Craigpine conducts extensive monitoring and measurement of its forest estate and activities.  This includes:

  • Forest valuation
  • Stream and water monitoring
  • Crop monitoring and measurement
  • Operational monitoring
  • Pest plant and animal monitoring
  • Rare, threatened and endangered species record keeping
  • Disease monitoring
  • Stakeholder communications
  • Mapping work
  • FSC audits

In many circumstances the results of the monitoring are used to guide operations and remedy problems.


Craigpine places a good deal of emphasis on being a careful custodian of the environment.  We take into account our physical environment and the broader context including social, legal, Iwi and other obligations.  Work planning includes assessment of impacts, legal and other compliance, and ongoing monitoring is in place to track changes over time.

Within the Craigpine forests, there are 306 hectares of native cover (including scrub).  This area is reserved from operations and is included in our monitoring work.  We have predator management activities in place and are expanding this management.  We carry out wilding management across this area.

Craigpine staff and contractors are aware of and look out for rare threatened or endangered species, and records of encounters are kept.  We have records of karearea encounters on a single harvest skid going back almost a decade.  We hope they are the same birds…

Craigpine is careful about water quality.  Streams across the estate have been assessed for buffer zones with no forestry activities allowed within the buffers.  The buffer zones are set to a minimum of the zones under the NES-PF, but are often larger than these allowances.  Stream crossings at harvest are carefully planned and managed to limit impacts on water quality and aquatic life.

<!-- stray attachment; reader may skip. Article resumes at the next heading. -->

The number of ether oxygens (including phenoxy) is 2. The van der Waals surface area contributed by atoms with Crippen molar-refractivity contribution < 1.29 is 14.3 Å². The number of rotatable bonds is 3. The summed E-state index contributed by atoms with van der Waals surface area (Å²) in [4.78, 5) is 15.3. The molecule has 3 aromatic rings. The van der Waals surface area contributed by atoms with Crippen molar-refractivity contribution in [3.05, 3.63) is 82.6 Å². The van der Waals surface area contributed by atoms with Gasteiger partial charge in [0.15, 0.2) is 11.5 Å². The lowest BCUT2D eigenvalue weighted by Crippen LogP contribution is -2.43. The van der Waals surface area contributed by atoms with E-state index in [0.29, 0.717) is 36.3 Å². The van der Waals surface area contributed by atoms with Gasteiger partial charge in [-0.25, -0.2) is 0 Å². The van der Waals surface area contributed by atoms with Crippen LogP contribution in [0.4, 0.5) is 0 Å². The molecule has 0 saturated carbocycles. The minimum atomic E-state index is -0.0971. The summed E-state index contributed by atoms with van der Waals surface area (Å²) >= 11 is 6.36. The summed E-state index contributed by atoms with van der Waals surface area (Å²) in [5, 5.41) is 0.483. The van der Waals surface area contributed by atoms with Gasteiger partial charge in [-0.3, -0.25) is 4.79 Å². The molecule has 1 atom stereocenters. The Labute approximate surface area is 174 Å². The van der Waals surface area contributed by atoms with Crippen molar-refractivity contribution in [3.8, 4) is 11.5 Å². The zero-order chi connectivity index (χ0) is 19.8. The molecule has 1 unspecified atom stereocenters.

Sediment load in runoff water is managed through use of water tables, sediment traps, and cutoffs.  The NZ Forest Road Engineering Manual provides design standards for engineered areas such as roads, tracks and quarries.

Procedures are in place to minimise the environmental impact of industrial waste and spills.  Contractors carry spill kits and minimise on-site chemicals.  Craigpine avoids the use of chemicals where practicable, with chemical use restricted to release spraying, roadside, and boundary management.  Mechanical weed control or no weed control is our preferred option.  Craigpine operates an integrated pest management strategy and the planning of any chemical use is subject to ESRA.

There are no recorded sites of cultural or historical significance.  If any sites are unearthed, work will cease and the appropriate authorities contacted for guidance.

FSC Chain of Custody

Non-certified logs are separated from certified logs, and only product from certified sources will be sold to customers requiring that timber.  Logs from non certified sources have a cross marked on the end for identification.

The timber is identified by packet numbers and coloured tags, which indicate whether product is from a certified or non-certified source.  Product is tracked through a computer system, so that timber sold can be checked to guarantee that it was produced from certified forest.  Audits are undertaken to check compliance.

Social Impact

Craigpine understands that it has a social license and takes its social obligations seriously.  We enjoy our interactions with the wider community and employ a friendly approachable manner resulting in most communication being verbal. Emails and letters tend to only be used when time allows or a matter is important enough to record.  Craigpine keeps an up to date stakeholder list.

We produce an informative newsletter yearly which can be viewed through this website.  A copy can also be requested from the front desk of the Winton office or through the Forestry Manager.  Craigpine Timber prides itself on helping out the local community via sponsorship of local events and employing local staff.

Craigpine Timber also works closely with Rural Women’s forestry scheme NZ, helping to manage their forests at no cost and holding regular meetings with them. There has also been some assistance given on the Rural Women’s wetland area project at Castledowns.

Craigpine also has a complaints process.  All complaints are recorded, investigated and, where necessary, acted on.

While hunting is tightly controlled on the Craigpine estate, we are happy to consider access into the forests for other reasons.  Access is sometimes temporarily restricted for operational reasons.

Emissions Trading Scheme

Craigpine forests are all pre-1990 forests and are not registered under the ETS for carbon credits.